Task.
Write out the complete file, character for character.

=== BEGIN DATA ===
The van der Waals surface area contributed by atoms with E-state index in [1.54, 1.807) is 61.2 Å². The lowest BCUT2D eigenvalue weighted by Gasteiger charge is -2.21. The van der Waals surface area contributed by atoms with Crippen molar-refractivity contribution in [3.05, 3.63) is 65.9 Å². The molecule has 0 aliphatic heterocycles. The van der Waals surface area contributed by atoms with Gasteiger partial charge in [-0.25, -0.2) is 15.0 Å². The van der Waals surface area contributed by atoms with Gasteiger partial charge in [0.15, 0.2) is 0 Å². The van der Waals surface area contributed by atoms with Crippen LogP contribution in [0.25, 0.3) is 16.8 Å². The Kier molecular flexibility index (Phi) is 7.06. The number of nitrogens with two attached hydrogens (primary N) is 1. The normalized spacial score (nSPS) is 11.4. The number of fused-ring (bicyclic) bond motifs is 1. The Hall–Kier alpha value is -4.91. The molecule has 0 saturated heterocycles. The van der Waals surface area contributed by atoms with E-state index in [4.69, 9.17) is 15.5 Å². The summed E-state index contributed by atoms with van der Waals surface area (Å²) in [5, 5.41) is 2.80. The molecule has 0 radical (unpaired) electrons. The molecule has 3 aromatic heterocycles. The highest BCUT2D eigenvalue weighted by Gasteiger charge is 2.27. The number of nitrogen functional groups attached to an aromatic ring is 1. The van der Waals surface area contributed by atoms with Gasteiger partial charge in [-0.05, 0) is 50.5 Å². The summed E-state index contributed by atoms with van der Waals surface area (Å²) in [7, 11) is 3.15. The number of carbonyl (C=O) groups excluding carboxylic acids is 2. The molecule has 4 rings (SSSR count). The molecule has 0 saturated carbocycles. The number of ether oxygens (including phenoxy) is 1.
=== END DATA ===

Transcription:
The van der Waals surface area contributed by atoms with E-state index in [1.54, 1.807) is 61.2 Å². The lowest BCUT2D eigenvalue weighted by Gasteiger charge is -2.21. The van der Waals surface area contributed by atoms with Crippen molar-refractivity contribution in [3.05, 3.63) is 65.9 Å². The molecule has 0 aliphatic heterocycles. The van der Waals surface area contributed by atoms with Gasteiger partial charge in [-0.25, -0.2) is 15.0 Å². The van der Waals surface area contributed by atoms with Gasteiger partial charge in [0.15, 0.2) is 0 Å². The van der Waals surface area contributed by atoms with Crippen LogP contribution in [0.25, 0.3) is 16.8 Å². The Kier molecular flexibility index (Phi) is 7.06. The number of nitrogens with two attached hydrogens (primary N) is 1. The normalized spacial score (nSPS) is 11.4. The number of fused-ring (bicyclic) bond motifs is 1. The Hall–Kier alpha value is -4.91. The molecule has 0 saturated heterocycles. The van der Waals surface area contributed by atoms with E-state index in [4.69, 9.17) is 15.5 Å². The summed E-state index contributed by atoms with van der Waals surface area (Å²) in [5, 5.41) is 2.80. The molecule has 0 radical (unpaired) electrons. The molecule has 3 aromatic heterocycles. The highest BCUT2D eigenvalue weighted by Gasteiger charge is 2.27. The number of nitrogen functional groups attached to an aromatic ring is 1. The van der Waals surface area contributed by atoms with Gasteiger partial charge in [-0.05, 0) is 50.5 Å². The summed E-state index contributed by atoms with van der Waals surface area (Å²) in [7, 11) is 3.15. The number of carbonyl (C=O) groups excluding carboxylic acids is 2. The molecule has 4 rings (SSSR count). The molecule has 0 saturated carbocycles. The number of ether oxygens (including phenoxy) is 1.